The approach from the staff continues to be focused getting guys like Norwood and Sims ready for any situation.

Slaughter adjusting to level of play

Belleville, Illinois, product Jordyn Slaughter has seen a lot of meaningful reps in camp so far, especially for a true freshman who was only cleared for full contact within the last month after undergoing offseason shoulder surgery.

Typically working in the second unit of linemen, Slaughter said the biggest adjustment has been the tactical side of the game, specifically learning the new schemes in Rod’s offense. It’s a step up from being able to simply overpower defensive linemen like he was able to do in high school.

Coming to campus on the mend, Slaughter has had to catch up to some of the other newcomers since being fully cleared.

“My first month was pretty hard, conditioning with (strength and conditioning coach) Boese and in the weight room trying to get my strength back,” Slaughter said. “Working with (head football athletic trainer) Jeremy Bush, trying to work on my mobility and stuff like that. I think I’m coming along great. Like two weeks ago, we got in this thing called the bod pod, where it measures our body mass percentage. I’ve put on about 15 percent more muscle since I’ve come here. So that was a good thing for me. And I’ve dropped about 20 pounds since I’ve come here.”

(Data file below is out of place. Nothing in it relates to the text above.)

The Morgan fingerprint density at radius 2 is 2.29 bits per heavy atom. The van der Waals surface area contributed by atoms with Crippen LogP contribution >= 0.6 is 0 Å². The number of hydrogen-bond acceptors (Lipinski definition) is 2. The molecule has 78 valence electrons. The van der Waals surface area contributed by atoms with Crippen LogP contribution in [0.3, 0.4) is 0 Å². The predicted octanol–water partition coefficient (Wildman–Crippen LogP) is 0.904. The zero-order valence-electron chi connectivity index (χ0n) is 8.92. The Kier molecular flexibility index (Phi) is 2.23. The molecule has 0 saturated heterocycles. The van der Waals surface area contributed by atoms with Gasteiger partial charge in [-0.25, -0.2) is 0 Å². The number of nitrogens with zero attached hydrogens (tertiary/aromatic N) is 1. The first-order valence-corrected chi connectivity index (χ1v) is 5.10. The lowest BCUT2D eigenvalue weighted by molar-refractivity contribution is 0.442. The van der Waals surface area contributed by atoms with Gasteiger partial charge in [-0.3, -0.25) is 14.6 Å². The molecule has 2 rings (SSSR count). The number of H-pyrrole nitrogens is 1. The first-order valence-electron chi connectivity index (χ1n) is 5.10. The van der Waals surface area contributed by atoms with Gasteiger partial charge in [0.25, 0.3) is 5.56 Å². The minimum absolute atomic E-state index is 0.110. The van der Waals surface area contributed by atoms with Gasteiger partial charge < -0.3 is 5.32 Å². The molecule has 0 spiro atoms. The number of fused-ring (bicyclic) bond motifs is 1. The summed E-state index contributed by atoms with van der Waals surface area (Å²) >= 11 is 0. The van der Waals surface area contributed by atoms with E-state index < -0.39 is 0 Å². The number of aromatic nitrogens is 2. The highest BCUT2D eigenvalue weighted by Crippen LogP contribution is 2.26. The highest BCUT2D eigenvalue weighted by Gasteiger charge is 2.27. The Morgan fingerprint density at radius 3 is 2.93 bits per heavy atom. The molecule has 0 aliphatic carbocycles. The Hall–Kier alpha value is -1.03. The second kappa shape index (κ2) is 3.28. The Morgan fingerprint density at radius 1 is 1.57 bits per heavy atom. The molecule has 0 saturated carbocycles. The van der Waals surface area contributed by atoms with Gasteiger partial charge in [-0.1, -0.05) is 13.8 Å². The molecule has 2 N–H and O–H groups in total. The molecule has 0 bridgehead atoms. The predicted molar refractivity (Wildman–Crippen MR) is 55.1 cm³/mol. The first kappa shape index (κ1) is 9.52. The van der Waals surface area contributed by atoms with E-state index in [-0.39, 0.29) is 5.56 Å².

Slaughter noted the best advice he’s received so far on how to fit into the picture on the line is simple: “Just work hard and keep my head down.”

“What Coach (Butkus) tells us is to be seen and not heard,” Slaughter said. “That’s a big thing for freshmen, not to be all loud-mouthed. Just to work hard and our hard work will show.”